Bias Vs. Radial

May 24th 2019

Bias Vs. Radial

Bias Vs. Radial

May 24th 2019

If you’ve been keeping up with our blog, by now you know there’s 2 main types of tire construction: bias and radial. We’ve talked about both of these individually, but now it’s time to bring that knowledge together. Is one better than the other? Which should you use? Why can’t you just use both?

Before we get started let’s briefly review some of the basics:

  • What are plies? Plies are what make up part of the internal structure of a tire. They’re usually some kind of textile material (like nylon or kevlar) fused with rubber compounds to form a sheet. These ply sheets are then layered to form the structure of the tire.
  • What’s Bias? Bias means the plies are laid on a bias, or diagonal, from the center of the tire. So each ply is laid on a diagonal from one bead to the other, criss crossing each other, usually at a 30 to 40 degree angle to the center line.
  • What’s Radial? Radial means the plies are laid straight across from one bead to the other, and they don’t cross. They’re usually at a 90 degree angle to the center line, or perpendicular.

So What’s the Difference?

You may think the only real difference between these constructions is age. You see bias tires were the original style of making tires up until the 1970s, when radials finally took over, so it’s understandable to think this. However, bias tires are still around today, and they do have their benefits.

In reality, because of their different constructions, each construction will function and perform slightly differently. This is actually why bias tires are still around, because there are pros and cons to each. For example, bias tires tend to have thicker sidewalls and a smaller footprint due to the way the plies are laid out. This makes them super durable and great for heavier loads, as the sidewalls are thicker. However, because the plies overlap, whenever the sidewalls flex, so does the tread, making the footprint deform ever so slightly. Radials, on the other hand, have thinner sidewalls and a wider footprint. Since the way the plies are laid out lets the sidewalls flex independently of the tread area, they tend to last longer. However they’re not as durable or able to take heavy loads.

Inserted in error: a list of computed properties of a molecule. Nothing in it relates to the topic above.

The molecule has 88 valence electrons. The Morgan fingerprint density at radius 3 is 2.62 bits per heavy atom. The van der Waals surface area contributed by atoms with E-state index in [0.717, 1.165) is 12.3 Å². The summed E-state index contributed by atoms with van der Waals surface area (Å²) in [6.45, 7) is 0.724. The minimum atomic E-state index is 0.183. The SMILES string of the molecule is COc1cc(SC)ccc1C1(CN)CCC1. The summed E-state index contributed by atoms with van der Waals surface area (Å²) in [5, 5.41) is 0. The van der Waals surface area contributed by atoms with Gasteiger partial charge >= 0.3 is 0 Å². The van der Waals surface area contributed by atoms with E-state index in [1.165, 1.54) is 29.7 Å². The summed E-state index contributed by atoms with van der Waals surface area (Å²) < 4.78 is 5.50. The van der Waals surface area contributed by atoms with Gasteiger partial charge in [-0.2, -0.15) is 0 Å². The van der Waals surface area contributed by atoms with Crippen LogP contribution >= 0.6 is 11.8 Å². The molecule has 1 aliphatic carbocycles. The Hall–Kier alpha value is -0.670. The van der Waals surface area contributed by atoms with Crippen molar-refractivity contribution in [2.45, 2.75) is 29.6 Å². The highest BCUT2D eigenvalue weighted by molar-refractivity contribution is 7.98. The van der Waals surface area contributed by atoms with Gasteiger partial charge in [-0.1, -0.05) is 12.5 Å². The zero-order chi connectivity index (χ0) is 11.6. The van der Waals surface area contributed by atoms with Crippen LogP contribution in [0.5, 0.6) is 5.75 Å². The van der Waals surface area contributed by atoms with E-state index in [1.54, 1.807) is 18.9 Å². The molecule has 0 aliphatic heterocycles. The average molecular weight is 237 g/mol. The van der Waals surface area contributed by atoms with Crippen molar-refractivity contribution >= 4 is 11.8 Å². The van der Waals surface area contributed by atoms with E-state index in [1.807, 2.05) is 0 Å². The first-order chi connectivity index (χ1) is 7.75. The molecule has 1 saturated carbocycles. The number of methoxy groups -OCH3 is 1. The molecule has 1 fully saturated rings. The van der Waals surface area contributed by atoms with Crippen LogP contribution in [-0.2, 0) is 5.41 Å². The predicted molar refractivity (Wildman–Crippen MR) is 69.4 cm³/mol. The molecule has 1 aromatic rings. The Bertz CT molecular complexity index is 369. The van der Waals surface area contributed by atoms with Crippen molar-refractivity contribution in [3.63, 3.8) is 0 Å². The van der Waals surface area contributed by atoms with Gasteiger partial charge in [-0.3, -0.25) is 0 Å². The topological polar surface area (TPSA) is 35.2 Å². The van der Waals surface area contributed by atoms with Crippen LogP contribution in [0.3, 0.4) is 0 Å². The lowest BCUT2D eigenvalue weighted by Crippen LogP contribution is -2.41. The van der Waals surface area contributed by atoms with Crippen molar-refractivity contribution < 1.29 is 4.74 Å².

So Which One’s Better?

Well, neither. As I said, the each have their pros and cons, so really it depends on your vehicle, what you’re doing, and what you need the tires to do.

Bias Tires Are Better For:

  • Short Trips-They’re pretty heavy duty, but their thicker construction means they don’t handle heat as well. So short trips are better.
  • Rough Terrains- If you have an ATV/UTV you might consider bias tires for their ruggedness. They’re less prone to punctures and they’re easily able to flex over uneven terrain
  • Trailers/Heavy Loads-Not only are the sidewalls thick and able to withstand the load, they are also great for towing as the construction makes them roll straight. The stiffer sidewall also means less sway and bounce.
  • Touring Motorcycles-The thick sidewalls aren’t great for racing or sport motorcycles, but if you’ve got a touring bike it actually makes for a comfortable and sturdy ride.
  • Lower Speeds- The bias construction means they do have a higher rolling resistance and you’ll get less control in higher speeds, so these are better for lower speed, around town sort of driving.

Radial Tires Are Best For:

  • Long Trips- Radial tires are thinner, and as such they don’t generate as much heat, making them great for long drives.
  • Performance or Racing- The sidewalls are more flexible without deforming the footprint, which is great for cornering, maneuvering, and traction. The heat tolerance is excellent for high speeds as well.
  • Light Trucks- As they often have steel belts, these tires can have a pretty sturdy overall construction. Provided they have the appropriate load rating, this makes them great for light trucks that need to carry moderate loads and do regular driving.
  • Highway Driving- Because they’re heat tolerant with flexible sidewalls and a sturdy footprint, they’re ideal for travelling at higher speeds over longer periods of time.
  • Regularly Used Trailers- As long as they’re ST rated, radial tires would be a better option for trailers that are used regularly or on long or highway trips. This is again due to their heat tolerance, but they’re also less prone to developing flat sparts when parked for an extended period.

Why Can’t You Just Use Both?

Just like LT and Passenger tires, bias and radial tires can’t be mixed on the same vehicle. Also like Passenger and LT tires, this is due to the differences in their construction.

As I said above, their construction differences make them perform differently in certain situations. A bias tires sidewalls are thicker and their flex directly affects the tread area and the footprint. This can make them more prone to slippage, not to mention the thickness leads to more heat buildup. Meanwhile, your radial tires have sidewalls that function independently from the tread area or footprint, making them excellent for traction, maneuvering and long drives. This independent function, however, means the footprint is sturdier, and therefore doesn’t flex around large rocks and holes, so these tires are not great for rougher terrain.

Now imagine having both of these tires on your vehicle. You’re driving down the highway and suddenly your bias tires overheat and fail. Or you’re driving on a dirt road and you hit a big rock and your radial tires sidewall pops. Or maybe nothing catastrophic happens and you just find it awkward and harder to control your car around corners.

The bottom line is this: Different construction means a different ride. Don’t mix them.

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